CARPE diem is the message in Ethan Johns’ latest album, If Not Now Then When.
Johns, a Brit Award-winning producer who’s worked with the Kings of Leon and Crosby Stills and Nash, took time away from the mixing desk last year and focused on his other talent – songwriting.
And this week, Johns will be playing material from If Not Now When at the Lantern Theatre. The album is a philosophical collection of tracks that ponder and celebrate the nature of human existence.
“It’s about how our place in time is constantly changing and evolving. We live against the constant march of time and we come from nothing and go back to mostly nothing,” he says.
But this doesn’t bother Johns. “The silence will be beautiful,” he says. “It’s the only moment where you can experience pure peace. But it’s a positive thing.”
“The ultimate goal is ‘carpe diem’. To only look at the present moment is the absolute goal. There are only a few people who have mastered this, such as Buddhists and Hindus. It’s about looking and understanding that now is where it’s at.”
There is a certain peacefulness to Johns, as if he lives – or at least tries to live – by this philosophy. “You have to appreciate the ‘now’ but life is scary. The last line in Hello Sunshine on the album is about shattering doctrines that society has laid down. The point is to see through what we are told and question everything. I’m not talking about being suspicious - instead it’s about not doing something that you are told you should be doing.”
Johns’ father, Glyn, produced If Not Now Then When in LA. It was from his father – a renowned producer who worked with Led Zeppelin, the Rolling Stones and The Beatles, that Johns learned his craft as a producer and multi instrumentalist.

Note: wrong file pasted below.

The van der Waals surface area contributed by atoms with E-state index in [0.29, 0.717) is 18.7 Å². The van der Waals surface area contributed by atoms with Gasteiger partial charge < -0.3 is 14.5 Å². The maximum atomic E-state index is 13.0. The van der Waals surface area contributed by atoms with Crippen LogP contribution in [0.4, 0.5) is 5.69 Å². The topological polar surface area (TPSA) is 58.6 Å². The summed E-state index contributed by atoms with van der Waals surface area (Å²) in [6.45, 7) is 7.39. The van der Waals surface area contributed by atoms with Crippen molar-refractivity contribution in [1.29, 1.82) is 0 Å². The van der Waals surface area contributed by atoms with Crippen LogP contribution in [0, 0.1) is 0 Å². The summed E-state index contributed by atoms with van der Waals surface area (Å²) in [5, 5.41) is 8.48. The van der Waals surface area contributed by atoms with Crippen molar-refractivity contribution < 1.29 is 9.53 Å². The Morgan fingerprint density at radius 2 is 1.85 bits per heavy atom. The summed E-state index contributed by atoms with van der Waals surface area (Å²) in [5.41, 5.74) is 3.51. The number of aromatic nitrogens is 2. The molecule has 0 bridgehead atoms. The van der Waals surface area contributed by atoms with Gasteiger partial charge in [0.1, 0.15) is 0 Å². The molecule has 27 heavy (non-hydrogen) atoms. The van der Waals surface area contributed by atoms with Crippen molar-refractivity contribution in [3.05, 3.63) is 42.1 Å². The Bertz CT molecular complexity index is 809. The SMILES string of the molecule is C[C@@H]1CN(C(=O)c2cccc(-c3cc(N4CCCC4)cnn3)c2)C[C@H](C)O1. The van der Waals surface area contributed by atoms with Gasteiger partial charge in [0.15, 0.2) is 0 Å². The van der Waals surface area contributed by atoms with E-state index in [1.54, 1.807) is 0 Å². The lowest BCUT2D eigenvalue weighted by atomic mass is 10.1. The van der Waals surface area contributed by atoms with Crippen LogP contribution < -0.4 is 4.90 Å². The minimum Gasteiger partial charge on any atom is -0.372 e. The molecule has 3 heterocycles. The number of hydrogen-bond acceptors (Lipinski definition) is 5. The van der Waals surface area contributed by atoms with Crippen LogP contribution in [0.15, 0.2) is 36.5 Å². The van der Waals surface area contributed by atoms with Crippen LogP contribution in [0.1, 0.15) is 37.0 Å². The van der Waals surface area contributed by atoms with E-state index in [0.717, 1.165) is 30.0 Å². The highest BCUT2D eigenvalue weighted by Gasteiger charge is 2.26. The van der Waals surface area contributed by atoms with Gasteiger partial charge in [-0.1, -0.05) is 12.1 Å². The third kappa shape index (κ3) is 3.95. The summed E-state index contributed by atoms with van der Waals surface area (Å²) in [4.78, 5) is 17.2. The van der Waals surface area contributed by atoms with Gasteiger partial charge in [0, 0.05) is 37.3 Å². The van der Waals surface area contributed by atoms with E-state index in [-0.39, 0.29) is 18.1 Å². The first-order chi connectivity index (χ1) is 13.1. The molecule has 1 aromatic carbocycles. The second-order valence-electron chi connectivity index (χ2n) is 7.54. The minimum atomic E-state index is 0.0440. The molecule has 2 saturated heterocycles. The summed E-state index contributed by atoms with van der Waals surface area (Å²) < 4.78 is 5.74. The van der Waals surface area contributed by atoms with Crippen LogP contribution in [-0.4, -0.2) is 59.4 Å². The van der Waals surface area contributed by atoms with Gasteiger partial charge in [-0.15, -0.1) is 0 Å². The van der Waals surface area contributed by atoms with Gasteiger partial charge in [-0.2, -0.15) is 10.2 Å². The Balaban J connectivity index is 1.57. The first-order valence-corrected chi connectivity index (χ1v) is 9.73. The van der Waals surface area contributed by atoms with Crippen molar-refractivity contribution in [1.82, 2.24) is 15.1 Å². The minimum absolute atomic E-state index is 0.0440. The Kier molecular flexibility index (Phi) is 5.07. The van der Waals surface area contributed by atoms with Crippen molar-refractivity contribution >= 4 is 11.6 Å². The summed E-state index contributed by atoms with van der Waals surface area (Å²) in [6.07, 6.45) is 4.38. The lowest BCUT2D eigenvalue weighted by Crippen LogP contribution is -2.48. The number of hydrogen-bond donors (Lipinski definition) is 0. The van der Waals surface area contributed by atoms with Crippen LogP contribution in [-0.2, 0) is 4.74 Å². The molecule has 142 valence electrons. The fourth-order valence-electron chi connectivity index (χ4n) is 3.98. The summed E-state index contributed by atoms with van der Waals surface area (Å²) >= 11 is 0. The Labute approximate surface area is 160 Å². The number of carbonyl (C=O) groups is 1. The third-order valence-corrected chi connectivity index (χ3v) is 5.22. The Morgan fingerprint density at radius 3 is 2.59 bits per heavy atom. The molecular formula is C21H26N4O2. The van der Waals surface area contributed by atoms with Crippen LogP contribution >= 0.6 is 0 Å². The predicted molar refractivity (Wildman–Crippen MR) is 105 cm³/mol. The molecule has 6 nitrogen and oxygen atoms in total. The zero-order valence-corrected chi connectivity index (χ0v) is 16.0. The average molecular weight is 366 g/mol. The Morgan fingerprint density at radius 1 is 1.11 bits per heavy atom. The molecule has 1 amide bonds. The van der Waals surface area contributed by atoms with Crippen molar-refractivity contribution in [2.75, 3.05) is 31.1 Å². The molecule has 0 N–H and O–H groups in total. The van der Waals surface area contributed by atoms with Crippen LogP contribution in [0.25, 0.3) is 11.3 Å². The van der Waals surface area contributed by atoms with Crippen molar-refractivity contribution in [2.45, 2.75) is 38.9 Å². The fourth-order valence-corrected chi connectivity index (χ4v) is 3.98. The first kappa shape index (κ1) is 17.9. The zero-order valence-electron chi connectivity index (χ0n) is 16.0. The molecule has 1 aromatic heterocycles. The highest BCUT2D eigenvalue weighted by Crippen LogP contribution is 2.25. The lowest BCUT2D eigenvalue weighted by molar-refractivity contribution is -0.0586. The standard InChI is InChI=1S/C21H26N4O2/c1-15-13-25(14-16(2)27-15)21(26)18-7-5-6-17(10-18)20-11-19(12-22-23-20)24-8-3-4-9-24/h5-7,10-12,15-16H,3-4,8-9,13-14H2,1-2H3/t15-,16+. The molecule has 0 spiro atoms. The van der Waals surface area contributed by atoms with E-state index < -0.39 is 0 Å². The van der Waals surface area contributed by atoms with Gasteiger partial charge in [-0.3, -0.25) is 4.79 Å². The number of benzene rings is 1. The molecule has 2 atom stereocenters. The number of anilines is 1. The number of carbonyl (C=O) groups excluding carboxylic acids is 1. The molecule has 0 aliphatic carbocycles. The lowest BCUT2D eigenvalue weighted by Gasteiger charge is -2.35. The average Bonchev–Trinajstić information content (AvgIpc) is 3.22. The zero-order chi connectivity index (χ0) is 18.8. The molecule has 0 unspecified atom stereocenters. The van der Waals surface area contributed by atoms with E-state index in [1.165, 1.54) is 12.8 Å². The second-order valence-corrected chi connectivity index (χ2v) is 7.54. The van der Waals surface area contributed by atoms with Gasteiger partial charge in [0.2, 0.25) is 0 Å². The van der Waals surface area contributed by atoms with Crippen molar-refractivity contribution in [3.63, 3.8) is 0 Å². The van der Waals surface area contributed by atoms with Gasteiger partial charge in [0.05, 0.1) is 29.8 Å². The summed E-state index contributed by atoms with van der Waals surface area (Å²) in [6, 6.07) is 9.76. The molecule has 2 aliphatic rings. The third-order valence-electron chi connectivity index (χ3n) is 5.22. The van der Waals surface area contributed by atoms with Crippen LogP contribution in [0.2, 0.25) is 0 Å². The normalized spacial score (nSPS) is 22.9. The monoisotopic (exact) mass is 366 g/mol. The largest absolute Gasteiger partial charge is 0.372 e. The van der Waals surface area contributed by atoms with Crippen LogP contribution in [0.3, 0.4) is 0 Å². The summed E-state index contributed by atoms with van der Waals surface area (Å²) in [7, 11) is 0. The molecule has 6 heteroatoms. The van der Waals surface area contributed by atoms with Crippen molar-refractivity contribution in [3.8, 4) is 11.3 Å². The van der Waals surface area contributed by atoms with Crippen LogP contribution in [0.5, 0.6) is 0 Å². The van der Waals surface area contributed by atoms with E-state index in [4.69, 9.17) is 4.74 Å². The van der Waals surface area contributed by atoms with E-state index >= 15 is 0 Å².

“My dad built a studio at the family property in Sussex, which we moved into when I was about nine or ten years old,” says Johns. “I became an apprentice and discovered recording and learnt how to engineer.”
But his songwriting developed long before his ability to produce and engineer records. “I was already a musician by the time I was starting out as an apprentice. I wrote my first song when I was 11 or 12 years old,” he says.
After leaving home at 16 Johns worked in several studios and gradually built a career as one of the country’s best producers, working with artists ranging from Emmylou Harris to The Vaccines.
But whether writing songs, playing an instrument or producing a record, it’s all part of the same creative process. “It’s coming from the same source of inspiration,” says Johns. “It’s a really natural process but when I’m producing I only work with people I want to work with. I have to enjoy what I’m doing, I don’t think you can work in the arts and have a factory mentality. I have to passionate about what I’m doing and personally invested in it,” he says.
His album is a mixture of new and older songs. “It’s a bit like writing a novel, making an album - you are thinking ‘where is the story?’ You’re always thinking along those terms and about the thread that’s running through the album.”
Johns will bring his live-for-the-moment material to the Lantern Theatre on Saturday. “We wanted to play in venues that were special,” says Johns. “My agent did a lot of research and found the Lantern Theatre. I think it’s really important to play in the right environment, it benefits the audience and makes the show a circular thing where you feed off each other.”